mon 19/11/2018

Rush | reviews, news & interviews

Rush

Rush

Ron Howard's Formula One fable comfortably passes the credibility test

Chris Hemsworth as James Hunt, getting his priorities right in his duel with Niki Lauda (Daniel Brühl)

In the remarkably meagre annals of Formula One movies, there are only two scores to beat, to wit: John Frankenheimer's Grand Prix (from 1966), a fictional story which used oodles of real racing footage, and Asif Kapadia's spellbinding documentary Senna (2010). Ron Howard's Rush slots in somewhere between them, being derived from the true-life Seventies rivalry of Niki Lauda and James Hunt but consciously shot and written like a drama.

Hunt v Lauda is one of motorsport's great fables, and many fans felt a queasy premonition of disaster on hearing about Howard's project, but it's pleasing to report that Rush works remarkably well. Its Seventies setting is now distant enough to make a retelling feasible, while Howard's two leads, Chris Hemsworth and Daniel Brühl, are remarkably convincing as Hunt and Lauda respectively. Before long, you find yourself believing that chunks of the story must really have unfolded like this. 

In addition, crass Hollywoodism (we think here of Sly Stallone in Driven) has been kept at bay by an intelligent, entertaining screenplay from Peter Morgan (whose Austrian wife is a good friend of Lauda), and also by the fact that Rush was mostly filmed in Britain with British actors and plenty of input from various local motorsport companies. As its co-producer Andrew Eaton put it: "This is a British independent movie made by the best talent we have. The only Americans on the film were Ron Howard and Todd Hallowell, his second-unit director."

The racers' famous duel comes to the boil during the ferociously intense 1976 season, ultimately won by Hunt by a single point after Lauda had battled back from his fiery near-death experience at the Nürburgring, but the background to the story is carefully prepared. We see the arrogant, thrill-seeking, madly photogenic Hunt, his plummy public school accent nicely caught by the Australian Hemsworth, advancing brusquely through the lower formulas of motorsport, bedding any attractive female within reach (Natalie Dormer, playing a nurse who tends to his race injuries, is first in line).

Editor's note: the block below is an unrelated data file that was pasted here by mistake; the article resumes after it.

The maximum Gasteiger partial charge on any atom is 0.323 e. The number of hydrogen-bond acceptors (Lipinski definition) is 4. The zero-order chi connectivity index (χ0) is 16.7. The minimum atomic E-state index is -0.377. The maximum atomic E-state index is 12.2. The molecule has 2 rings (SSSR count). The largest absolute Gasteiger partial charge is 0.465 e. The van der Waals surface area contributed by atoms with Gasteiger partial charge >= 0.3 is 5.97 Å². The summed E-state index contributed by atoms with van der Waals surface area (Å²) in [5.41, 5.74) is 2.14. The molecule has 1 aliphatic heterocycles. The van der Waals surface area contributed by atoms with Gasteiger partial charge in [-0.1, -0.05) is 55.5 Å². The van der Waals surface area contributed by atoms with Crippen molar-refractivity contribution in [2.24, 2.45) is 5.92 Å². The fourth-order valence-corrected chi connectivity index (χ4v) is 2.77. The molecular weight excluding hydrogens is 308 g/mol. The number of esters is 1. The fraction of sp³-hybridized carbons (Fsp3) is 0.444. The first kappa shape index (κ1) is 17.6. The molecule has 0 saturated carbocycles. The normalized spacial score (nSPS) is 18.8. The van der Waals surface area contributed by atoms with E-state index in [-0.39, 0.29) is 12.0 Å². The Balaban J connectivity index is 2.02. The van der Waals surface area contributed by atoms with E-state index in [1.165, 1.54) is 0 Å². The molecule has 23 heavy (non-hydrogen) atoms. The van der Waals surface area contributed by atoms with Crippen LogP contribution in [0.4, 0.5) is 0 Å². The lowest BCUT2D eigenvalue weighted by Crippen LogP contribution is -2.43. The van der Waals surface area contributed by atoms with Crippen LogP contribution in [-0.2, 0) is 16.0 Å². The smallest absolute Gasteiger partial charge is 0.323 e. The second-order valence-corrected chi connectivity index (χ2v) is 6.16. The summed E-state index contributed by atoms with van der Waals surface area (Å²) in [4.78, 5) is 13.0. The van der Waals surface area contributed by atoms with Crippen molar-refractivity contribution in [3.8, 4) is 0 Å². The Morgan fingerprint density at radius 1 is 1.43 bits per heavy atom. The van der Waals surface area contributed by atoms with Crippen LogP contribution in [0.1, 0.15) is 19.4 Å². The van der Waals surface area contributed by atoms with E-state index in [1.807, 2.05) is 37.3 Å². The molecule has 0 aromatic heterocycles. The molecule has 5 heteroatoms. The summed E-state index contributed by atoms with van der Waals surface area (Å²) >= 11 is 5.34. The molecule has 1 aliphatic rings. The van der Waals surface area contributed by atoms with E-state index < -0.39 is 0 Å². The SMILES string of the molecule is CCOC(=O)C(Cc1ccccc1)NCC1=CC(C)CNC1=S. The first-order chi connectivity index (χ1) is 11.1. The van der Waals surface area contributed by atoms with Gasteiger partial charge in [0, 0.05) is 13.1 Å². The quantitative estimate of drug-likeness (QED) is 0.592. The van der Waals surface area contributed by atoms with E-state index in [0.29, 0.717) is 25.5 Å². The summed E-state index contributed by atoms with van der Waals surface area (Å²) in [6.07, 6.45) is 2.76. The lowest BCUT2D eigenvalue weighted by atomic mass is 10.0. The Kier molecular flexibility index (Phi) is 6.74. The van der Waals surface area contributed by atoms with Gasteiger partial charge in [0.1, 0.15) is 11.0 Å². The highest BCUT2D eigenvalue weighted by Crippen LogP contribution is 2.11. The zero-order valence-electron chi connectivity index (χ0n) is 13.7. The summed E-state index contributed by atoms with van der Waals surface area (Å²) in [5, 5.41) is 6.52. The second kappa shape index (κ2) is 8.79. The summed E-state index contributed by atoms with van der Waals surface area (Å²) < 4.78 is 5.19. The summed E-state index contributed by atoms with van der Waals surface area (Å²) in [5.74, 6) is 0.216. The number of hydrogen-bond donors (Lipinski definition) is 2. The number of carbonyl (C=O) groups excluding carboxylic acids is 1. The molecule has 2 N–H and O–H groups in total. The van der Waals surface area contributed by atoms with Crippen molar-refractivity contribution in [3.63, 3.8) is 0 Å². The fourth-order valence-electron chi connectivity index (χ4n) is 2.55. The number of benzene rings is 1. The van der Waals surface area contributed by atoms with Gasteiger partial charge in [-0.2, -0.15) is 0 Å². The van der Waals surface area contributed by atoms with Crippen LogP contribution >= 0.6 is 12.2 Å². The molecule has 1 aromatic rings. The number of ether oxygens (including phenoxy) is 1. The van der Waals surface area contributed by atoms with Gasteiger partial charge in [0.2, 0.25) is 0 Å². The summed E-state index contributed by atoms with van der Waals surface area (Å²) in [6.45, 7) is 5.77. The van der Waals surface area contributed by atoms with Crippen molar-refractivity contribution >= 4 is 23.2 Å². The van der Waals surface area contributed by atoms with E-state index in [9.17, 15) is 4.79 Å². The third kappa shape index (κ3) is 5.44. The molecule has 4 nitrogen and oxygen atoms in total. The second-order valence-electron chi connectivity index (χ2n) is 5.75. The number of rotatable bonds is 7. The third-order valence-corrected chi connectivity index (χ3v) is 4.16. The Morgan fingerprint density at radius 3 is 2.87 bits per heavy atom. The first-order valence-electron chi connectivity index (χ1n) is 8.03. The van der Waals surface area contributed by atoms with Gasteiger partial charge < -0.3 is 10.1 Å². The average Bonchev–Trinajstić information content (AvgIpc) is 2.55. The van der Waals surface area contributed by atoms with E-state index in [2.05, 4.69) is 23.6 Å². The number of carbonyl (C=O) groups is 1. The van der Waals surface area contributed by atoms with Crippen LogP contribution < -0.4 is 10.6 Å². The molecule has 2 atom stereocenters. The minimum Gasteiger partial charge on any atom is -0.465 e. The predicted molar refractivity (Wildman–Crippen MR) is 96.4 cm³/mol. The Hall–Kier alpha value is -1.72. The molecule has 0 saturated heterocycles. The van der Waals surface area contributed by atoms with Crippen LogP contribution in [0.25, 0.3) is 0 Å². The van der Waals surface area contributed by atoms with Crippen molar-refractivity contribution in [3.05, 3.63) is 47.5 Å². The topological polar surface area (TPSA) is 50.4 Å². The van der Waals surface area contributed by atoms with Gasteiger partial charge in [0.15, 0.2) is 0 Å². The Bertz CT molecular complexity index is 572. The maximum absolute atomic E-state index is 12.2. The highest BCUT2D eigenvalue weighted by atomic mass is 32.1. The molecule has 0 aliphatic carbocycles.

Lauda, meanwhile, is his polar opposite. Infinitely shrewd and calculating, uncomprehending of the wild playboy urges which were so much a part of Hunt's persona, Lauda plots his career strategy like a chess grandmaster. He will take extreme risks only for well-researched reasons, and ensures that he knows the mechanical workings of his cars inside out, as he precociously displays during an early stint with the BRM team.

The scene where medics pump out Lauda's fire-scorched lungs is not for the squeamish

He also has a business acumen entirely alien to the shambolic Hunt, inherited from his wealthy family of Viennese industrialists, and Lauda's ambitions are only whetted further when the family refuses to fund his racing. Brühl's sharp, pointy features not only help him to look uncannily like Lauda, but he's captured his clipped, no-bullshit way of speaking too (the real Hunt and Lauda, pictured below)

The racing sequences were recreated at several British racetracks with the aid of 20-odd genuine F1 cars of the era (not least the celebrated six-wheeled Tyrrells), with some Formula Two vehicles smuggled in for additional shots, while CGI has been used not only to replicate various circuits but also to pump up the atmospherics. Lauda's hideous and crunchingly physical Nürburgring crash takes place under lowering Wagnerian skies, while the rain-lashed championship decider at Fuji in Japan looks like the setting for an apocalyptic monster movie. Howard hasn't stinted on the details of Lauda's agonising injuries, and a scene where medics are trying to pump out his fire-scorched lungs is not for the squeamish.

Aficionados will enjoy the depictions of Hunt's days with the raffish, champagne-quaffing Hesketh team (with Christian McKay as Lord Hesketh and Julian Rhind-Tutt as team manager "Bubbles" Horsley), while Olivia Wilde is rather ravishing as Hunt's wife Suzy. She subsequently left Hunt and married Richard Burton, though sadly a plan to cast Russell Crowe in a walk-on as Burton didn't pan out. Perhaps above all, Rush succeeds in conveying the mutual respect and deep affection that grew up between this wildly contrasting sporting couple, in an era when motor racing was self-evidently a matter of life and death.  

Watch the trailer for Rush

Crass Hollywoodism (we think here of Sly Stallone in 'Driven') has been kept at bay by an intelligent, entertaining screenplay from Peter Morgan

rating

Editor Rating: 
4
Average: 4 (1 vote)

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Comments

Great movie. Great review. But a correction please, the Japanese Grand Prix that was the pinnacle of the film was held in Fuji, not Suzuka.

Ah yes, good point.

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